Why don't we have more coal-fired power stations in the UK?

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With the cost of utility bills on the rise, could open cast mining make a comeback in the UK? Kellingley Colliery in North Yorkshire was the last remaining deep underground coal mine to close on 18th December 2015. In 2014 there were still 26 coal mines in operation but by 2019 this number had reduced to just 13 as part of the government's plan to reach the goal of being carbon neutral by 2050.

It would help the UK economy if the coal mines were operational by not importing coal from countries like Russia and China. China has 1110 operational coal fired power stations and has plans for opening more. With the modern advances in reducing emissions from coal-powered stations, and underground under ocean carbon storage they could be a viable option to nuclear. If open cast mining were to make a comeback, it could provide employment for thousands of people and help reduce the cost of utility bills.

How Coal-Fired Power Stations Work​

Coal-fired power stations generate electricity by burning coal in giant furnaces. The heat from the burning coal is used to generate steam, which in turn drives turbines that generate electricity. The problem with this method of generating electricity is that it produces large amounts of carbon dioxide, which is a greenhouse gas that contributes to climate change.

Only time will tell if open cast mining will make a comeback in the UK. With the cost of utility bills on the rise and advances in reducing emissions from coal-powered stations, it is an option that should be considered. If open cast mining were to make a comeback, it could provide employment for thousands of people and help reduce the cost of utility bills.

With utility costs only expected to continue rising, businesses and homeowners are looking for ways to save money on their energy bills. One way to do this is by switching to a more energy-efficient heating system. Another option is to generate your own power using renewable sources like solar or wind. But for many businesses and homeowners, the up-front cost of these options is simply too high. That's where coal-fired power stations come in.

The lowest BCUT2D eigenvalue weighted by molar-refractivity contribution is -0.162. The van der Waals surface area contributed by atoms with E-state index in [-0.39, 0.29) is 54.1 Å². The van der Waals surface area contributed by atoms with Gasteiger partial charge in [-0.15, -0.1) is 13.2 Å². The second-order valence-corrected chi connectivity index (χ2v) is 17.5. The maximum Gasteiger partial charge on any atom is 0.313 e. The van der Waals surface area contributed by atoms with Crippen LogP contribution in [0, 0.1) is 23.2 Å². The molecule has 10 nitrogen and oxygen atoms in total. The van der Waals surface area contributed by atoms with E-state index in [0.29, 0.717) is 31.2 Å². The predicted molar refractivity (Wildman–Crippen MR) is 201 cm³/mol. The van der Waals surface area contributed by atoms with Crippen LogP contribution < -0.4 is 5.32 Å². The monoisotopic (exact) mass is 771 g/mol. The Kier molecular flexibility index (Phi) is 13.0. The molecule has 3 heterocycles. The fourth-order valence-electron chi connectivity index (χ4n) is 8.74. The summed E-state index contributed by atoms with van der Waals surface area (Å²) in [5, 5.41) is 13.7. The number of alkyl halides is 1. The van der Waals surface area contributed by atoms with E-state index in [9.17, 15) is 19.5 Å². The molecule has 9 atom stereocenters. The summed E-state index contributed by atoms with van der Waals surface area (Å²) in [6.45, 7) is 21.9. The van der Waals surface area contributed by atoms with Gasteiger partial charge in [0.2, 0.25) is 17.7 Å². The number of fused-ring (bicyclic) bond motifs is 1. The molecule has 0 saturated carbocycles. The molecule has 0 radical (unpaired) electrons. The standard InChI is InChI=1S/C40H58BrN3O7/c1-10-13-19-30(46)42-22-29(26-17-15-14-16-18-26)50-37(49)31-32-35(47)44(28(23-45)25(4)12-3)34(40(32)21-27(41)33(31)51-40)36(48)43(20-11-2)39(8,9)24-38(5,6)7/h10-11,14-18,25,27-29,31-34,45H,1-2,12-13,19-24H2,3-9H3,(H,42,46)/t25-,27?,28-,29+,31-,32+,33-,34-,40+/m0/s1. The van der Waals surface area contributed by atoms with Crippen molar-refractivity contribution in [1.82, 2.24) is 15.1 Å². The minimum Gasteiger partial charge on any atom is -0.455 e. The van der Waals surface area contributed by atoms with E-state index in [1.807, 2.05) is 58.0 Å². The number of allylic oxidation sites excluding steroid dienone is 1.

The Pros of Coal Mining​

There are a few pros to coal mining. For one, it would help the UK economy by not importing coal from countries like Russia and China. Additionally, with advances in reducing emissions from coal-powered stations, they could be a viable option to nuclear power. Lastly, it is argued that coal mining provides good, well-paying jobs for those who are willing to do them.

- Provides jobs in economically depressed areas

- Can be a good career with good benefits

- Requires little formal education

- Helps the UK economy by not importing coal from countries like Russia and China

- With advances in reducing emissions from coal-powered stations, they could be a viable option to nuclear power

- Provides good, well-paying jobs for those who are willing to do them.
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The Cons of Coal Mining​

However, there are more cons to coal mining than there are pros. For one, it is a dirty and dangerous job. There have been many instances of miners getting injured or even killed while on the job. Additionally, coal mining can have a negative impact on the environment. The process of mining release harmful gases into the atmosphere which can cause acid rain and air pollution.

- Coal mining is a dangerous job

- It can be harmful to the environment

- Coal mining can be expensive and damaging to the local infrastructure

- Coal mines can collapse, causing death and destruction

- Disrupting the Landscape

- Dangerous Work

In order to meet its commitments under the Paris Agreement, the UK has committed to phasing out all coal-fired power stations by 2025. This means that any new coal-fired power stations that are built must use CCS (carbon capture and storage) technology to capture and store the carbon dioxide they produce. CCS technology is very expensive, so any new coal-fired power stations that are built will be significantly more expensive to run than existing gas-fired or nuclear power stations.



The Cost of Running a Coal-Fired Power Station​

The table below shows the estimated running costs for various types of power station in 2018/19:



Type of Power Station Running Cost (£/MWh)

Coal 42.73

CCS Coal 46.93

Gas 41.68

Nuclear 39.65

Onshore Wind 39.14

Offshore Wind 58.37


The cost of running a coal-fired power station is significantly higher than the cost of running a gas-fired or nuclear power station. However, due to the UK's commitment to phasing out all coal-fired power stations by 2025, any new coal-fired power stations that are built must use CCS technology to capture and store the carbon dioxide they produce. CCS technology is very expensive, so any new coal-fired power stations that are built will be significantly more expensive to run than existing gas-fired or nuclear power stations.

At the end of the day, money talks. Only time will tell if coal mining will make a comeback in the UK. While there are some pros to the process, the cons seem to outweigh them. It would be interesting to see if the government changes its stance on coal mining as we move closer and closer to its goal of being carbon neutral by 2050.

What do you think? Let us know down in the comments!
 
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